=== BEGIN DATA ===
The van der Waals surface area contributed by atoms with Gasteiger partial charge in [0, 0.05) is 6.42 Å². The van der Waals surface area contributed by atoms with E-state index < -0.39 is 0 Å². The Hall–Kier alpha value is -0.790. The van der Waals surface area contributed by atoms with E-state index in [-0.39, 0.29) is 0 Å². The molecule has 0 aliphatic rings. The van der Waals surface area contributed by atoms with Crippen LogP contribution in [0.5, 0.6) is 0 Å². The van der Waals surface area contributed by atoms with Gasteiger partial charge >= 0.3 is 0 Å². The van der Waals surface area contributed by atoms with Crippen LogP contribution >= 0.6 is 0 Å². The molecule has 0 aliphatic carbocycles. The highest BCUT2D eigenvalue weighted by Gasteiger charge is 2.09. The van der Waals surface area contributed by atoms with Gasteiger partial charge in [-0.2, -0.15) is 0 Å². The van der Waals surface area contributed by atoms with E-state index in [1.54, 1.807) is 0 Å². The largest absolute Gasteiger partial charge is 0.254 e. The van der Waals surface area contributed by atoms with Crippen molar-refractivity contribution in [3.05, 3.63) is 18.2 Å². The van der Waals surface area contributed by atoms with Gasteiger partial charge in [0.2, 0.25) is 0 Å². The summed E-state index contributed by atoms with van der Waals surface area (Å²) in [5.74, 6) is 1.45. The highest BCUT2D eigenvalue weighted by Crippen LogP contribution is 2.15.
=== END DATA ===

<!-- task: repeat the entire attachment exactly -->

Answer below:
The van der Waals surface area contributed by atoms with Gasteiger partial charge in [0, 0.05) is 6.42 Å². The van der Waals surface area contributed by atoms with E-state index < -0.39 is 0 Å². The Hall–Kier alpha value is -0.790. The van der Waals surface area contributed by atoms with E-state index in [-0.39, 0.29) is 0 Å². The molecule has 0 aliphatic rings. The van der Waals surface area contributed by atoms with Crippen LogP contribution in [0.5, 0.6) is 0 Å². The van der Waals surface area contributed by atoms with Gasteiger partial charge >= 0.3 is 0 Å². The van der Waals surface area contributed by atoms with Crippen LogP contribution >= 0.6 is 0 Å². The molecule has 0 aliphatic carbocycles. The highest BCUT2D eigenvalue weighted by Gasteiger charge is 2.09. The van der Waals surface area contributed by atoms with Gasteiger partial charge in [-0.2, -0.15) is 0 Å². The van der Waals surface area contributed by atoms with E-state index in [1.54, 1.807) is 0 Å². The largest absolute Gasteiger partial charge is 0.254 e. The van der Waals surface area contributed by atoms with Crippen molar-refractivity contribution in [3.05, 3.63) is 18.2 Å². The van der Waals surface area contributed by atoms with Gasteiger partial charge in [0.2, 0.25) is 0 Å². The summed E-state index contributed by atoms with van der Waals surface area (Å²) in [5.74, 6) is 1.45. The highest BCUT2D eigenvalue weighted by Crippen LogP contribution is 2.15.